Questions. It's hard to read Frankenstein without questions. Who is the real monster? Who should be held responsible? Is there anyone who shouldn't be held responsible? Why is human life valued so little by ego-obsessed people? Why does Walton idolize Frankenstein?

Victor Frankenstein, Robert Walton, and the creature share a few things in common. They are introspective, moody, obsessed, and lonely. True, there are differences in their obsessions. Robert Walton is obsessed with glory, with adventure, with discovering the Northwest Passage. Walton has spent years if not decades obsessed with the North Pole, with the arctic regions. This started as a boy with books, with stories and words. His dream shifted slightly for a brief period of time when he wanted to be a poet, but, ultimately he came back to his first love. He didn't give up his poetic personality/nature however. Victor Frankenstein is first obsessed with science, with electricity, with creating life. This playing God leads to no good--it leads to madness and murder. I believe the madness started long before he was successful. I have never understood how he could piece together this creature--this eight-foot creature--and it is only when he is alive that he realizes that it is monstrous and ugly and unnatural and threatening. Why make it eight-feet? Why make it so unhuman? Regardless, having created life, he then becomes obsessed with destroying it--with murdering his demon-creation, his monster. His only reason to live is to track down and kill the monster. The monster's obsession? Well, he's driven by anger and pain. He wants to HURT Frankenstein. He is acting out, having murderous temper-tantrums all to get the attention of the one who gave him life, his father, his creator. He wants what he can't have. He wants love and acceptance. He wants to belong. He wants companionship and family. He wants to be happy. He wants to be treated fairly and humanely. He doesn't want to be judged based on appearances. He taunts and haunts his creator. He wants Frankenstein to be just as miserable and desperate as he is.

Quotes:

Robert Walton meets Victor Frankenstein:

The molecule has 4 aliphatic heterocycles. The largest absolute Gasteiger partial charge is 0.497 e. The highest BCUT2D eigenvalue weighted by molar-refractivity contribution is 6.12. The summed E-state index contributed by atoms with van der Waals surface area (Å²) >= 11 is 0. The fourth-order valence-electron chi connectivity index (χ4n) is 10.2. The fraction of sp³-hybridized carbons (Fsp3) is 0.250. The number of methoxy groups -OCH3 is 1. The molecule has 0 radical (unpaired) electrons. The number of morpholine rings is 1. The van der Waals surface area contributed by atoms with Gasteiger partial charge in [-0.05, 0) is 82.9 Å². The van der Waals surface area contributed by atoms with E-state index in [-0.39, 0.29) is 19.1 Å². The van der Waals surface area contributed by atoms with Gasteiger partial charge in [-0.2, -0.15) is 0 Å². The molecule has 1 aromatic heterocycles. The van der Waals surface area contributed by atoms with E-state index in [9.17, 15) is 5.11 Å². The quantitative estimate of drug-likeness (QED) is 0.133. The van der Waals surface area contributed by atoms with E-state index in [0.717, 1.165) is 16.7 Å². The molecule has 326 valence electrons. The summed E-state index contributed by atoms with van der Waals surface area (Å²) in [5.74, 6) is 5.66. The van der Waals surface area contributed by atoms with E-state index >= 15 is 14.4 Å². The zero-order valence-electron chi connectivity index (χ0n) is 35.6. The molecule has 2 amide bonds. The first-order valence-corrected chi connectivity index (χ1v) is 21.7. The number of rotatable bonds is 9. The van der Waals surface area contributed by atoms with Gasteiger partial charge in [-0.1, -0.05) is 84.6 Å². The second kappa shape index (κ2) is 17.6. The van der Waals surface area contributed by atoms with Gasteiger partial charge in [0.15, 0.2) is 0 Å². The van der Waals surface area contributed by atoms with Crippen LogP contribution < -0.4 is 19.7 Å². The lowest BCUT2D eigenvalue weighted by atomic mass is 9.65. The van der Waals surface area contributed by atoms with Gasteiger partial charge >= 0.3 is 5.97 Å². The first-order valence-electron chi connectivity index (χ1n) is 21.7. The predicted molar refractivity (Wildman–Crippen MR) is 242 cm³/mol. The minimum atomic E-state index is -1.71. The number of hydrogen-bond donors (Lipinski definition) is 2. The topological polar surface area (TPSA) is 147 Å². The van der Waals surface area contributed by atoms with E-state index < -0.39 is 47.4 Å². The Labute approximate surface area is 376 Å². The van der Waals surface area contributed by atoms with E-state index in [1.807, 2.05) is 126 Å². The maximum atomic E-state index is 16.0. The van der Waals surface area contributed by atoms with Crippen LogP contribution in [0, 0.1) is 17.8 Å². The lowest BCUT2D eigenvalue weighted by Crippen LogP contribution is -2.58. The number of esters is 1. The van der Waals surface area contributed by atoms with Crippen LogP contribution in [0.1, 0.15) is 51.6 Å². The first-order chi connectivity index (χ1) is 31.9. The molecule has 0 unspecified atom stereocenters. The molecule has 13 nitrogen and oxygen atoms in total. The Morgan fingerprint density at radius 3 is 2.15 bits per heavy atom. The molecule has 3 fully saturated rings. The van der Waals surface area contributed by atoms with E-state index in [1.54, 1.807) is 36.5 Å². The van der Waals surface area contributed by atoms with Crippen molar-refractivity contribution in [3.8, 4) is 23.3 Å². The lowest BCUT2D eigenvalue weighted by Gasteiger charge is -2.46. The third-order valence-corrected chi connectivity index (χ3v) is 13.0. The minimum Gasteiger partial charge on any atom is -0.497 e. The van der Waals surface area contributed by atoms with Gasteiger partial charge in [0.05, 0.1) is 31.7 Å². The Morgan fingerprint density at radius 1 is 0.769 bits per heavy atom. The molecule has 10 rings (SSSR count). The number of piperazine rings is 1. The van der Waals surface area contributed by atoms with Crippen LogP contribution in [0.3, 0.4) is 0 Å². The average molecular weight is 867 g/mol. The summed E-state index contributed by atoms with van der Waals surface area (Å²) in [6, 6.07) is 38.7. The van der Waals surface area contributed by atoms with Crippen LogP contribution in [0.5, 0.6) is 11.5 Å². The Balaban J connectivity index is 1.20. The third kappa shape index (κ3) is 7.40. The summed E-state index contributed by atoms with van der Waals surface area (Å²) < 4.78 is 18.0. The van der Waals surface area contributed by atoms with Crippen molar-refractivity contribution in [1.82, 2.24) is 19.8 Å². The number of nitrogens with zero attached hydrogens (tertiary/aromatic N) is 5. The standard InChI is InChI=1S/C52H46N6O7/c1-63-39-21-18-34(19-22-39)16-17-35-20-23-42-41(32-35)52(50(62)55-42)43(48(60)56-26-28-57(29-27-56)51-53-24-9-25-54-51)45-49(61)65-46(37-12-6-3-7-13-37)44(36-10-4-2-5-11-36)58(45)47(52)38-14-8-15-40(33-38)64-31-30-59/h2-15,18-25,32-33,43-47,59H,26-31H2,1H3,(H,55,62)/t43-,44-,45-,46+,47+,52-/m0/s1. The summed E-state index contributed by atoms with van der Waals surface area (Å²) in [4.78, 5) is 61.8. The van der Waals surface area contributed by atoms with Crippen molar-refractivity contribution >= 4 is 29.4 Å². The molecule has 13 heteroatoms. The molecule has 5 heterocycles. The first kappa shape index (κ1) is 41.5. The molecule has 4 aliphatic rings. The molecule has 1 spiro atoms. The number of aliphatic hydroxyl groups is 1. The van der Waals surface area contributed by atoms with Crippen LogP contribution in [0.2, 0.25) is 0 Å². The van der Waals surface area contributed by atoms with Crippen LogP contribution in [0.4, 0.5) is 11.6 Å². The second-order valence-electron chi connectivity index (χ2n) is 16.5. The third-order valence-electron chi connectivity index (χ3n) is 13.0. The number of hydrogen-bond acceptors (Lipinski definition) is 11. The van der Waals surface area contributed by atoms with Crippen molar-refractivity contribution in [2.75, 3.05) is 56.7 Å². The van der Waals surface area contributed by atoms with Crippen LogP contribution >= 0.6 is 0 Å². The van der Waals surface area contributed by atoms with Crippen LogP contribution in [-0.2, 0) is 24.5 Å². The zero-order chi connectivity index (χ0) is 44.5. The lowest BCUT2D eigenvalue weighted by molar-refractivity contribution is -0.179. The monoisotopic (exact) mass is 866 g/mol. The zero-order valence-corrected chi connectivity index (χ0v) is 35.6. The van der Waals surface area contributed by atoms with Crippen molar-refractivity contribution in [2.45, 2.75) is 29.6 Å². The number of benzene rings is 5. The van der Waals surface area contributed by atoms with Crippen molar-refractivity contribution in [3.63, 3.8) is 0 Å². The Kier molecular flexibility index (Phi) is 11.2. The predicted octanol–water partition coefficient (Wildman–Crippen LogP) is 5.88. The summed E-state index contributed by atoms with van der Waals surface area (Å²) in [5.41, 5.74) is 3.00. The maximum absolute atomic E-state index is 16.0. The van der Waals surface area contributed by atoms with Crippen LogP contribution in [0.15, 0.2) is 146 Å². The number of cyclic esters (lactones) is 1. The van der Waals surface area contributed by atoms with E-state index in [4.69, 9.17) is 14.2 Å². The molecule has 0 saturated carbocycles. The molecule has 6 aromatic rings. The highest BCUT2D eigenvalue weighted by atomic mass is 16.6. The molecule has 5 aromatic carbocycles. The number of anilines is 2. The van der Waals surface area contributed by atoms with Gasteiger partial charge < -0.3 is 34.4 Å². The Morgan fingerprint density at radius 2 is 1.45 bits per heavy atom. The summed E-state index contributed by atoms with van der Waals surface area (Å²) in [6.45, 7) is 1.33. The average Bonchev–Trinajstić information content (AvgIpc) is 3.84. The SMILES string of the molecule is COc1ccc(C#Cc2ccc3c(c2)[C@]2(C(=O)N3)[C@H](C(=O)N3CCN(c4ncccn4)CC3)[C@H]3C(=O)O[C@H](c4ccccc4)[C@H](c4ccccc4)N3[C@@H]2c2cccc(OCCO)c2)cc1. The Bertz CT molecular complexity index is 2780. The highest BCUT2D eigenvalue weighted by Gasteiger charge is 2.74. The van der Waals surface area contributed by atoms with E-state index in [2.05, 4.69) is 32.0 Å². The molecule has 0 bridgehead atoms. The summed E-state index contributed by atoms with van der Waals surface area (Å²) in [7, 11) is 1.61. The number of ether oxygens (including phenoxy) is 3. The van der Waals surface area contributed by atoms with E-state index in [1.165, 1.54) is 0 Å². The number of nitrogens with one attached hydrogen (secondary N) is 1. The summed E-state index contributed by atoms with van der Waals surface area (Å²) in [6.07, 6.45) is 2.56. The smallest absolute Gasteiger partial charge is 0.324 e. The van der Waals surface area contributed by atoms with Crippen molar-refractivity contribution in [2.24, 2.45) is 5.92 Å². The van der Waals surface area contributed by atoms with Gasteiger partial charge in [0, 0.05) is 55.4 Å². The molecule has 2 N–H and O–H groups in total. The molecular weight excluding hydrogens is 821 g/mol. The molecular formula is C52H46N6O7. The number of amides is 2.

In the morning, however, as soon as it was light, I went upon deck and found all the sailors busy on one side of the vessel, apparently talking to someone in the sea. It was, in fact, a sledge, like that we had seen before, which had drifted towards us in the night on a large fragment of ice. Only one dog remained alive; but there was a human being within it whom the sailors were persuading to enter the vessel. He was not, as the other traveller seemed to be, a savage inhabitant of some undiscovered island, but a European. When I appeared on deck the master said, "Here is our captain, and he will not allow you to perish on the open sea." On perceiving me, the stranger addressed me in English, although with a foreign accent. "Before I come on board your vessel," said he, "will you have the kindness to inform me whither you are bound?" You may conceive my astonishment on hearing such a question addressed to me from a man on the brink of destruction and to whom I should have supposed that my vessel would have been a resource which he would not have exchanged for the most precious wealth the earth can afford. I replied, however, that we were on a voyage of discovery towards the northern pole. Upon hearing this he appeared satisfied and consented to come on board. Good God! Margaret, if you had seen the man who thus capitulated for his safety, your surprise would have been boundless. His limbs were nearly frozen, and his body dreadfully emaciated by fatigue and suffering. I never saw a man in so wretched a condition. We attempted to carry him into the cabin, but as soon as he had quitted the fresh air he fainted. We accordingly brought him back to the deck and restored him to animation by rubbing him with brandy and forcing him to swallow a small quantity. As soon as he showed signs of life we wrapped him up in blankets and placed him near the chimney of the kitchen stove. By slow degrees he recovered and ate a little soup, which restored him wonderfully. Two days passed in this manner before he was able to speak, and I often feared that his sufferings had deprived him of understanding. When he had in some measure recovered, I removed him to my own cabin and attended on him as much as my duty would permit. I never saw a more interesting creature: his eyes have generally an expression of wildness, and even madness, but there are moments when, if anyone performs an act of kindness towards him or does him any the most trifling service, his whole countenance is lighted up, as it were, with a beam of benevolence and sweetness that I never saw equalled. But he is generally melancholy and despairing, and sometimes he gnashes his teeth, as if impatient of the weight of woes that oppresses him.